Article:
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Black women in the UK are four times more likely to die during childbirth or pregnancy, report finds

Emily Cope
·2-min read
 (Getty Images)
(Getty Images)

Black women are four times more likely than white women to die in pregnancy or childbirth in the UK, a report has found.

Published by the Joint Committee on Human Rights, the report also revealed that women from Asian ethnic backgrounds face twice the risk of maternal death and urged the government to introduce an NHS target to end the imbalance between ethnic groups.

Professor Maggie Rae, president of the Faculty of Public Health, said: “This year’s coronavirus pandemic has brought this disparity even more starkly to the fore, and we must not lose sight of the actions that are required to address systemic biases that impact on the care we provide for ethnic minority women.”

The latest figures on maternal deaths and morbidity cover the period between 2016 and 2018, showing 217 women died during or up to six weeks after pregnancy out of 2,235,159 women giving birth in the UK. A further 349 women died up to a year after pregnancy.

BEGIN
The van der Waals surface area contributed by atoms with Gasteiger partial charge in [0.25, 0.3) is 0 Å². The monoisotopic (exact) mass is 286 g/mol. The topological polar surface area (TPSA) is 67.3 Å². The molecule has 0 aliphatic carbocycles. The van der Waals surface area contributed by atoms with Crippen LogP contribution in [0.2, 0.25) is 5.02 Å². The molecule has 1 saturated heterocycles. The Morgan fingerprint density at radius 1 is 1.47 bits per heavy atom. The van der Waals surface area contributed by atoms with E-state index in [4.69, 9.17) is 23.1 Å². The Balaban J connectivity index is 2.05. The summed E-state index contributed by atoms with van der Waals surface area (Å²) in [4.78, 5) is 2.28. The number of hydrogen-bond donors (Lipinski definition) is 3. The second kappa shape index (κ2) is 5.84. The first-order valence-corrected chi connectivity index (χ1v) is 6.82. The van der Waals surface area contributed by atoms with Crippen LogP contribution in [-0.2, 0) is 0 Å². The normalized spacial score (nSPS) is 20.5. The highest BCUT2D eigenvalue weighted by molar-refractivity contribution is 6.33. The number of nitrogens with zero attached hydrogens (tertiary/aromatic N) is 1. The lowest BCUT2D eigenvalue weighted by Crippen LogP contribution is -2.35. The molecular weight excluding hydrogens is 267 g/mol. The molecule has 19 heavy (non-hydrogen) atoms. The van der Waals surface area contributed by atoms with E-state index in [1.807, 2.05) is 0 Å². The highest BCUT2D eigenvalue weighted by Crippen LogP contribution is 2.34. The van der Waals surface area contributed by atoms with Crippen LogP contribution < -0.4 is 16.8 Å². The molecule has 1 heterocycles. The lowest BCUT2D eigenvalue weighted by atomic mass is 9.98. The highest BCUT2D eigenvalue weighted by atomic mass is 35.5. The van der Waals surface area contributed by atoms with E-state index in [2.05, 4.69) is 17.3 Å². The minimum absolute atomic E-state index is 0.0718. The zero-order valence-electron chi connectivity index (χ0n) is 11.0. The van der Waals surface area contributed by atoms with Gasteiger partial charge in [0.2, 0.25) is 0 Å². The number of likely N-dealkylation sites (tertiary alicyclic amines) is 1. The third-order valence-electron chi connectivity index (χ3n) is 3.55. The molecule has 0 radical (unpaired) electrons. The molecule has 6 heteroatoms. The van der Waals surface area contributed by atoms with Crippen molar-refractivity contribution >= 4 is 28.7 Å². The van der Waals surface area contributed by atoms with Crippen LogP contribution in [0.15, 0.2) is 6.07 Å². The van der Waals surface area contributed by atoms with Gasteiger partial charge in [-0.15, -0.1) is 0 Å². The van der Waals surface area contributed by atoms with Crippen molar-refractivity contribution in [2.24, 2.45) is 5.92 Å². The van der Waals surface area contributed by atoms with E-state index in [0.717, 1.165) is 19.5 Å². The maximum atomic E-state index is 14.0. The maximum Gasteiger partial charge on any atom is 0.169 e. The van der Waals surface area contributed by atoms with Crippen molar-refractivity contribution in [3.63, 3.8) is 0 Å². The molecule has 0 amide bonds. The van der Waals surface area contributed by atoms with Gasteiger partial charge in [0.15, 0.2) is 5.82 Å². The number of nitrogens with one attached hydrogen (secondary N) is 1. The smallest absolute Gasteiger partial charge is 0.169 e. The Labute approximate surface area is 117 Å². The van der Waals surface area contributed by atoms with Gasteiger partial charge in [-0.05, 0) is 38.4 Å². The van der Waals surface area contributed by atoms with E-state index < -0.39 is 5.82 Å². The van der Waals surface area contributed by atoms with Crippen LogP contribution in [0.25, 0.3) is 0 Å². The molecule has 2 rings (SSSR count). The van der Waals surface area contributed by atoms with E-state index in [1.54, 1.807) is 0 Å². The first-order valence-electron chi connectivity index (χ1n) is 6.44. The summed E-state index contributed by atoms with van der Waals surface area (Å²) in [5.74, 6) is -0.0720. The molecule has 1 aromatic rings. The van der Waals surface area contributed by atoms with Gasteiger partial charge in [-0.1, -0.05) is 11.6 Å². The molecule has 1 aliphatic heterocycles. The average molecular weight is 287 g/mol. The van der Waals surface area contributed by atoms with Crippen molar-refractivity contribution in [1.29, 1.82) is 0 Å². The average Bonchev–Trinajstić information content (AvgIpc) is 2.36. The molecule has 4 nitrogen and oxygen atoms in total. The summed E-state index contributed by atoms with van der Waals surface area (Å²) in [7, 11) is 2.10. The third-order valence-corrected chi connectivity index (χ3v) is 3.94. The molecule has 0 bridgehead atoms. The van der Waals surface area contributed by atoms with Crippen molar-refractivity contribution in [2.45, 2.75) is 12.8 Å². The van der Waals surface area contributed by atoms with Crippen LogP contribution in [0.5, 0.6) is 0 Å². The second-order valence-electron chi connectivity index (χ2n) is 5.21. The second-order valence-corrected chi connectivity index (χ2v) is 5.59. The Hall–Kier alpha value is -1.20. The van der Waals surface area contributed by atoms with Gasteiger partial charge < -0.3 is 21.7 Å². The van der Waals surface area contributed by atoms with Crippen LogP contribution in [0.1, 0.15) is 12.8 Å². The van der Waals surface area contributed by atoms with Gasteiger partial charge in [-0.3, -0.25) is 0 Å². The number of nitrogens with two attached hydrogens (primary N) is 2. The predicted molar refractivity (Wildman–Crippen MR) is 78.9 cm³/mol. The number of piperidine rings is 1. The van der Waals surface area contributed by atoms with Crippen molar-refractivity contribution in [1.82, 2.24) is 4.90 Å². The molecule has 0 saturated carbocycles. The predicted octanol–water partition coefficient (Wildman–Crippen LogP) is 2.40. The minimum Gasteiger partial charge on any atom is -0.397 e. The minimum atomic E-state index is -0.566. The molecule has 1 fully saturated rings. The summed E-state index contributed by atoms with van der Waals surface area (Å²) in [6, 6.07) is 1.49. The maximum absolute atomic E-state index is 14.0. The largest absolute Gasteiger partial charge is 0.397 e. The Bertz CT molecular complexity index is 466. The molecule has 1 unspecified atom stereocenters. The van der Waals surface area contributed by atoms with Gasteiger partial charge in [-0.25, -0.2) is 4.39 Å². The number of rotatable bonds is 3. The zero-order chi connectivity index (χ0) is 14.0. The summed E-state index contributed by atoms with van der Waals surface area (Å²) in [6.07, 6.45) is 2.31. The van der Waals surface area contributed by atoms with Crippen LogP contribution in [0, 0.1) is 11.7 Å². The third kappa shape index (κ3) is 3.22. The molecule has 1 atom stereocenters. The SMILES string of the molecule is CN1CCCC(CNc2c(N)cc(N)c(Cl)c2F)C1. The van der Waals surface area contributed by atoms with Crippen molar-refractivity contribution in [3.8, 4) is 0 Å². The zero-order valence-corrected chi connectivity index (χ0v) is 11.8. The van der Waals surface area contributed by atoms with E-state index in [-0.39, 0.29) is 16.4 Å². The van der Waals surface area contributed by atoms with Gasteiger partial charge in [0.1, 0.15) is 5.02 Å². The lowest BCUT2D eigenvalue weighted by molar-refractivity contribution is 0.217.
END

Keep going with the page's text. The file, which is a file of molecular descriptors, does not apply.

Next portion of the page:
The Joint Committee also found that more than 60 per cent of black people in the UK do not believe their health is as equally protected by the NHS compared to white people.

And while data shows a slight narrowing of the ethnic divide – last year’s report found black women were five times more likely to die – experts say the change is statistically irrelevant and not a sign of progress.

Lead author of the MBRRACE-UK report, Professor Marian Knight, added: “The drop to a fourfold difference should not be a reason to lessen our efforts.”

The committee added that the reasons for such a disparity are not fully understood, but acknowledged a range of causes may be at play, including socio-economic and physiological factors.

Dr Edward Morris, president of the Race Equality Taskforce, urged the government to commit to a target of a 50 per cent reduction in maternal mortality for black, Asian and minority ethnic women over the next five years.

“Maternal mortality is uncommon so while there is an unacceptable racial disparity, even for black women the rate is low,” added Knight. “But what is significant is the statistics are likely to be a marker of similar disparities in severe pregnancy complications and what we call ‘near misses’.

“What needs to happen now is more comprehensive research looking at maternal morbidity. Only then can we start to monitor the variations in outcome between different groups living in different areas of the UK.”

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